Are we ready for some real talk today? Some happy/sad/nervous/excited real-life real talk? I hope so, because I am basically in a glass case of emotion.
This right here is my last post as a Chicagoan. Brad and I are packin’ up and doing the whole move-across-the-country thing, because in just a few short weeks he’ll start grad school at UC Berkeley. While so many parts of me are incredibly thrilled and excited for this next chapter in our lives (and, uh, 75-degree winters), thinking about leaving the people I love, this city I call home in every sense of the word, and the wonderful life we have here makes me feel super squeamy inside. Technical term.
Chicago, and the Midwest in general, has become home to me more than I could have ever hoped or expected. It’s the city where I became the woman I am today, where I met the person I’m going to spend the rest of my life with, where I made the best friends a girl could ever ask for, where I started my professional career, and where I launched my personal baby, this blog right here. It’s where I learned to love craft beer, where I learned how to cook and first really experienced the joy that comes in cooking for others. It’s where I learned that there is literally nothing better than a football game on a gorgeous Fall day or deep dish pizza and a movie on a blizzard-y winter night. I will cherish these years in Chicago, and I truly hope that we can come back someday (although you may have to remind me of this after a few California winters).
Phew. Now that I’m all good and teary-eyed, can we talk about this recipe please? Thanks.
A few months ago, American Skillet Company approached me to collaborate by using one of their incredible hand-crafted cast-iron skillets in a recipe. After one glance at their gorgeous products, I was all in, baby. I can’t imagine a better way to celebrate Chicago than with a seriously literal tribute to this state I love so much.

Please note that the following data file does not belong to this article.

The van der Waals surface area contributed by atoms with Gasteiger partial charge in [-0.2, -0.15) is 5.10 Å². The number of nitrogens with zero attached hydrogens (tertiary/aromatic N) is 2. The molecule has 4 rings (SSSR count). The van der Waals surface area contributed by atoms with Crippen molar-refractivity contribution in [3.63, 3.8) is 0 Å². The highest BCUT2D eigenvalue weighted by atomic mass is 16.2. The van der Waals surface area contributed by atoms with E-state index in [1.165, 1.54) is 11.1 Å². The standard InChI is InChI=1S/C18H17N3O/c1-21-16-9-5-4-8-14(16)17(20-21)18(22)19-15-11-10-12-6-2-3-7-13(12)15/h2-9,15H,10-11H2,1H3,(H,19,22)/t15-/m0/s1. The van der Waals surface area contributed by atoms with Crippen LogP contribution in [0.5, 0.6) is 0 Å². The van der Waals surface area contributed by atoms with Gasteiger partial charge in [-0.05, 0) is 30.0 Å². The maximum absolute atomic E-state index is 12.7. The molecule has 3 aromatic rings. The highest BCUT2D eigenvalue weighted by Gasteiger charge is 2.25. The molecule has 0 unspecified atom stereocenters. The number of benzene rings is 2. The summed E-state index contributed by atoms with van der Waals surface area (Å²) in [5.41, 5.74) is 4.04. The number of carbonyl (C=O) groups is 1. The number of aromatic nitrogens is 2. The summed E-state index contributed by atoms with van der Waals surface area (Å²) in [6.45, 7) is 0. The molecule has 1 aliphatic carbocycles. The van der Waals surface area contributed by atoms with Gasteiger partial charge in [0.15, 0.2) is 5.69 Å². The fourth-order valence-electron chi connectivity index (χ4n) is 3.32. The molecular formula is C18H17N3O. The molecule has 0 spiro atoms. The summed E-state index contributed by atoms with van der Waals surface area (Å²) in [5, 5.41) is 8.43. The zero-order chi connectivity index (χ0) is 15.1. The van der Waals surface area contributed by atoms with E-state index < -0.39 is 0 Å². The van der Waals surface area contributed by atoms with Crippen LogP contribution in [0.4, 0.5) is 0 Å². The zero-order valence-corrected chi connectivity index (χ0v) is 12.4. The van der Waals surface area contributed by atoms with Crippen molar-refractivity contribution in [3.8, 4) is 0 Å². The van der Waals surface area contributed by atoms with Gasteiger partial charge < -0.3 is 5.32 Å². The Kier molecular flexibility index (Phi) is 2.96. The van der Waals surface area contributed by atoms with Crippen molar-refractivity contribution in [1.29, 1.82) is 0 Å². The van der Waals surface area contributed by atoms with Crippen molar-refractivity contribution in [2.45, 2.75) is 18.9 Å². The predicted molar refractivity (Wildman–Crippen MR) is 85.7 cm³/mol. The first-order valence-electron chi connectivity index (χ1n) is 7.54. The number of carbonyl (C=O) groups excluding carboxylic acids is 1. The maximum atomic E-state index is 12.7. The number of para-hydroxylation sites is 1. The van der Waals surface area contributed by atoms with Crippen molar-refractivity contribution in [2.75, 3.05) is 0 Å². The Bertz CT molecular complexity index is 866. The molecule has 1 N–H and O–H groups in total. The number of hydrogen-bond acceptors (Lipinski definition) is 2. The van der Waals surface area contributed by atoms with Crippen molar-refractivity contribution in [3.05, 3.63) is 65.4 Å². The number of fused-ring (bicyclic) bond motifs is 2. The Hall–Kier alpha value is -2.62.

Coming up with a worthy recipe was the hard part. After much deliberation, I focused in on two of my favorite things about living in Chicago: cozy winter food and the incredible craft beer here. I’m a total beer snob after living in the Midwest, so I knew I had to incorporate beer in some way. And to me, there are few better things than a hot-from-the-oven fruit crisp topped with vanilla ice cream when it’s too cold to go outside. The cozy feeling of eating soul-satisfying, heart-warming food in the middle of winter is one of the absolute best feelings, and one I will definitely miss next year.
This pear crisp with beer salted caramel sauce satisfied all of my Midwestern winter cravings and then some. It’s so simple – just cut up some ripe pears, toss ‘em with some sugar and cinnamon, and top with a classic cinnamon-y, butter-y, crumble-y oat topping for the best flavor and texture combination EVER. In addition to the non-debatable scoop of vanilla ice cream, we topped these with my new favorite thing: beer salted caramel sauce. For the caramel, I used one of my all-time favorite local beers, Domaine Dupage from Two Brothers Brewing in Warrenville, IL. It’s a roasty-toasty brown French country ale with caramel notes, so I knew it would be absolutely perfect in my caramel sauce. It’s barely discernable, but it adds a slight bitterness and depth of flavor that super-sweet caramel often needs. With a big pinch of salt to round it out, this beer salted caramel sauce was the absolute perfect match for the pear crisp. I could seriously eat food like this every single day, and I’m so glad I got to showcase such a wonderful recipe with the most gorgeous pan in my collection. I hope that no matter where you call home, you can be inspired to cook what you love about that place, and #cookwithpride – which is what American Skillet Company is all about!